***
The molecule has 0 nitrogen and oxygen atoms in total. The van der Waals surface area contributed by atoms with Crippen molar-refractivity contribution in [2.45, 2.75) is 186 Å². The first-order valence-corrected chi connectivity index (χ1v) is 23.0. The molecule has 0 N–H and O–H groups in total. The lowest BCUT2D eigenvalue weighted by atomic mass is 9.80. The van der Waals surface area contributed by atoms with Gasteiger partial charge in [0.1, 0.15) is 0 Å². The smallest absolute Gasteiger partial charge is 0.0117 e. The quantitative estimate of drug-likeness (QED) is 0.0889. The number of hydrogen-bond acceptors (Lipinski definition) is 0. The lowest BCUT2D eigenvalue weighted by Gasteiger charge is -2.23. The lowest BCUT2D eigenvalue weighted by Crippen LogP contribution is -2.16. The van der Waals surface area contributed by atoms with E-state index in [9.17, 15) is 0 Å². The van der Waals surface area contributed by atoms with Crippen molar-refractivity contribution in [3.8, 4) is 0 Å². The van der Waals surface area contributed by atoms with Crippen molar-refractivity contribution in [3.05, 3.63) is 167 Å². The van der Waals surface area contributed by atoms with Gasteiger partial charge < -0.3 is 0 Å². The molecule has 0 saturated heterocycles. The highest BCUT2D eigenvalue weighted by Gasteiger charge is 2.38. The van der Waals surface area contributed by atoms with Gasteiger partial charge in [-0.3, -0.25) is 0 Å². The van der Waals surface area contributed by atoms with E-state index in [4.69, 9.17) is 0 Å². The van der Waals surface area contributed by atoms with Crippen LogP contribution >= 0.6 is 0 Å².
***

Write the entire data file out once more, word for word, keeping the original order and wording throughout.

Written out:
The molecule has 0 nitrogen and oxygen atoms in total. The van der Waals surface area contributed by atoms with Crippen molar-refractivity contribution in [2.45, 2.75) is 186 Å². The first-order valence-corrected chi connectivity index (χ1v) is 23.0. The molecule has 0 N–H and O–H groups in total. The lowest BCUT2D eigenvalue weighted by atomic mass is 9.80. The van der Waals surface area contributed by atoms with Gasteiger partial charge in [0.1, 0.15) is 0 Å². The smallest absolute Gasteiger partial charge is 0.0117 e. The quantitative estimate of drug-likeness (QED) is 0.0889. The number of hydrogen-bond acceptors (Lipinski definition) is 0. The lowest BCUT2D eigenvalue weighted by Gasteiger charge is -2.23. The lowest BCUT2D eigenvalue weighted by Crippen LogP contribution is -2.16. The van der Waals surface area contributed by atoms with E-state index in [9.17, 15) is 0 Å². The van der Waals surface area contributed by atoms with Crippen molar-refractivity contribution in [3.8, 4) is 0 Å². The van der Waals surface area contributed by atoms with Crippen molar-refractivity contribution in [3.05, 3.63) is 167 Å². The van der Waals surface area contributed by atoms with Gasteiger partial charge < -0.3 is 0 Å². The molecule has 0 saturated heterocycles. The highest BCUT2D eigenvalue weighted by Gasteiger charge is 2.38. The van der Waals surface area contributed by atoms with Gasteiger partial charge in [-0.3, -0.25) is 0 Å². The van der Waals surface area contributed by atoms with E-state index in [4.69, 9.17) is 0 Å². The van der Waals surface area contributed by atoms with Crippen LogP contribution >= 0.6 is 0 Å².